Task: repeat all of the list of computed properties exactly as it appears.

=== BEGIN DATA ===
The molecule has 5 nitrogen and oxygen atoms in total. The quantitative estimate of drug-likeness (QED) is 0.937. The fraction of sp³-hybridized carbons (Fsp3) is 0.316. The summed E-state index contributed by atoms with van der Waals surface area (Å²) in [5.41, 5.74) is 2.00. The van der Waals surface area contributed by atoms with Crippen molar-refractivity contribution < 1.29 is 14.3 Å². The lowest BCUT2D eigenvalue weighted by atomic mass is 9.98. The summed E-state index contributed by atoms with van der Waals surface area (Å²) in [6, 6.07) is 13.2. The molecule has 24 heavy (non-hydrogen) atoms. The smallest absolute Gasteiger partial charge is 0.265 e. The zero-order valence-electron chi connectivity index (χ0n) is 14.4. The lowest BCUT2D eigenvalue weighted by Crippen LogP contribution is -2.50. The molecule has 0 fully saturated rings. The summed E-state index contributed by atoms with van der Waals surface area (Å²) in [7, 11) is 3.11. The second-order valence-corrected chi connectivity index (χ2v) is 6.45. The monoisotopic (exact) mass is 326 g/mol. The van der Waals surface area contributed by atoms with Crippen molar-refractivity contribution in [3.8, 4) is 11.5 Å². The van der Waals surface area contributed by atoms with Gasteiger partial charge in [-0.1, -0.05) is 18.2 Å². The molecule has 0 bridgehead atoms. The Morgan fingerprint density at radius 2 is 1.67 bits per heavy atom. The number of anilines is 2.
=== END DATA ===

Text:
The molecule has 5 nitrogen and oxygen atoms in total. The quantitative estimate of drug-likeness (QED) is 0.937. The fraction of sp³-hybridized carbons (Fsp3) is 0.316. The summed E-state index contributed by atoms with van der Waals surface area (Å²) in [5.41, 5.74) is 2.00. The van der Waals surface area contributed by atoms with Crippen molar-refractivity contribution < 1.29 is 14.3 Å². The lowest BCUT2D eigenvalue weighted by atomic mass is 9.98. The summed E-state index contributed by atoms with van der Waals surface area (Å²) in [6, 6.07) is 13.2. The molecule has 24 heavy (non-hydrogen) atoms. The smallest absolute Gasteiger partial charge is 0.265 e. The zero-order valence-electron chi connectivity index (χ0n) is 14.4. The lowest BCUT2D eigenvalue weighted by Crippen LogP contribution is -2.50. The molecule has 0 fully saturated rings. The summed E-state index contributed by atoms with van der Waals surface area (Å²) in [7, 11) is 3.11. The second-order valence-corrected chi connectivity index (χ2v) is 6.45. The monoisotopic (exact) mass is 326 g/mol. The van der Waals surface area contributed by atoms with Crippen molar-refractivity contribution in [3.8, 4) is 11.5 Å². The van der Waals surface area contributed by atoms with Gasteiger partial charge in [-0.1, -0.05) is 18.2 Å². The molecule has 0 bridgehead atoms. The Morgan fingerprint density at radius 2 is 1.67 bits per heavy atom. The number of anilines is 2.